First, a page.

Non-WBAs, simulated environments, and WBAs
Most non-WBAs use written clinical vignettes, although images or videos can be added to reinforce the materials. Non-WBA methods are often used for summative, pass or fail judgments, as well as licensing, certification, and accreditation decisions. But, the defensibility of this practice is questionable since the results obtained do not ensure a successful transfer of skills to clinical practice. However, non-WBAs can be useful when used as evidence of progress in formative evaluation for learning, due to the effect they have on the development of clinical reasoning (for example, using concept maps to create cognitive networks).

Assessments in simulated clinical settings are usually limited to mannequins or virtual reality patient avatars. The response format for OSCEs and technology-enhanced simulations is usually task performance or verbal or written responses. Scoring is usually done using itemized checklists that can be dichotomous or behaviorally anchored. Global rating scales are also common. OSCEs are used for summative decision-making assessments, while technology-enhanced simulations are used for formative evaluations. Their correlation with clinical practice is reasonable, but an important obstacle is the fact that they involve many resources.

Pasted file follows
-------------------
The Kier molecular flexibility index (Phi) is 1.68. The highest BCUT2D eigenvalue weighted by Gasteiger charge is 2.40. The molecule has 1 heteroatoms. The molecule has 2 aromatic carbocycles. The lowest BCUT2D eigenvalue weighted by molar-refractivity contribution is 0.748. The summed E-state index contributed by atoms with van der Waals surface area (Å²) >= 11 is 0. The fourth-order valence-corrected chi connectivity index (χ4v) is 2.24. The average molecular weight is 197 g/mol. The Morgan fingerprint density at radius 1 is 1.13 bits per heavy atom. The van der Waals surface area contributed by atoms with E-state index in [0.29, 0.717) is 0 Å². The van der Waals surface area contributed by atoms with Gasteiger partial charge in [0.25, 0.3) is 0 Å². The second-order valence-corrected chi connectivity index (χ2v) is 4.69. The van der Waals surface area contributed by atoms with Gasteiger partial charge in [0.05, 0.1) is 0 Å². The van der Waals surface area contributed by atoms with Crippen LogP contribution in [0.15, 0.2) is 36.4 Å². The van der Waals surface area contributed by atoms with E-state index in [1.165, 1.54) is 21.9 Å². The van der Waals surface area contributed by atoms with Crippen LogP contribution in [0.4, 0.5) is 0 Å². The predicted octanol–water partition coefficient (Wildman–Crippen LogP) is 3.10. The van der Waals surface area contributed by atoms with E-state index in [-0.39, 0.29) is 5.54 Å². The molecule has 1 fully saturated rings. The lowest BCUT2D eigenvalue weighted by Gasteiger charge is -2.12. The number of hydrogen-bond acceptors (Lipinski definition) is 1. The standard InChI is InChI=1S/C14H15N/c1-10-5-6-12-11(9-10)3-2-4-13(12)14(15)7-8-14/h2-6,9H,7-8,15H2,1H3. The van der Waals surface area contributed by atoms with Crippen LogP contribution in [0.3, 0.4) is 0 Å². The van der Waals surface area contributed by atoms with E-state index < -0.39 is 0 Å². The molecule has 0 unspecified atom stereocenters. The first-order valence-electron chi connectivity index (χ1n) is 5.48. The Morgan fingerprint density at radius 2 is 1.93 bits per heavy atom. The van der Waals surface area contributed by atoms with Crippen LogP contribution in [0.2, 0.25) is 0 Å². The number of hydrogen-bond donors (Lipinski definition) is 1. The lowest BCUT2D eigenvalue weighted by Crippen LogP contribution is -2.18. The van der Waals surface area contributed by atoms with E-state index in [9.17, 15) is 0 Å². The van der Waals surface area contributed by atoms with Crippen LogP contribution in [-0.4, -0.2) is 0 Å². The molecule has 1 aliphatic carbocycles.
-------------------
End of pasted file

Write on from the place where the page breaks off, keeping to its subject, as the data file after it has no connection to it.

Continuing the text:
Workplace methods rely on real patients as stimuli. The grading systems vary and include detailed or global scoring scales and checklists. WBAs are used for formative assessment during clinical internships and residency. Because these methods are integrated into authentic clinical settings, there is evidence of the validity of the response processes and reasonable content. However, the unsystematic nature of clinical practice can present challenges with regard to content coverage. In addition, many of these methods require an observer, with the consequent risk of bias inherent to any trial.

Conclusions concerning undergraduate and graduate students
While evaluations in the workplace receive greater emphasis in educational programs, time and cost often limit the number and variety of cases that can be sampled. Undergraduate students are often assessed with a combination of MCQ, OSCE, global assessments, oral presentations, and written notes, while direct observation and incorporation of methods, such as TA or SRL-M, could reach currently underestimated components of clinical reasoning. In graduate medical education, most evaluations are carried out in the clinical setting, occasionally augmented by technology-enhanced simulation and in-training examinations, which are largely comprised of MCQs.

The concept of programmatic assessment of clinical reasoning is still incipient. Institutions should carry out frequent evaluations and collect information longitudinally from multiple sources and in various contexts. Looking ahead, it is important to consider the assessment for learning. For example, concept maps are very useful for learning, as they help students develop disease scripts and form connections. Clinical reasoning assessments, such as direct observations and technology-enhanced simulations, are essential means of obtaining formative feedback.

“Future research is also needed to determine how to best combine various methods into valid programs of clinical reasoning assessment to allow medical schools, residency programs, and licensing boards to confidently determine the competence of their learners,” concludes Dr. Daniel.

 

Reference

Daniel M, Rencic J, Durning SJ et al. Clinical reasoning assessment methods: a scoping review and practical guidance.  Acad Med.  2019; 94: 902-912. doi:10.1097/ACM.0000000000002618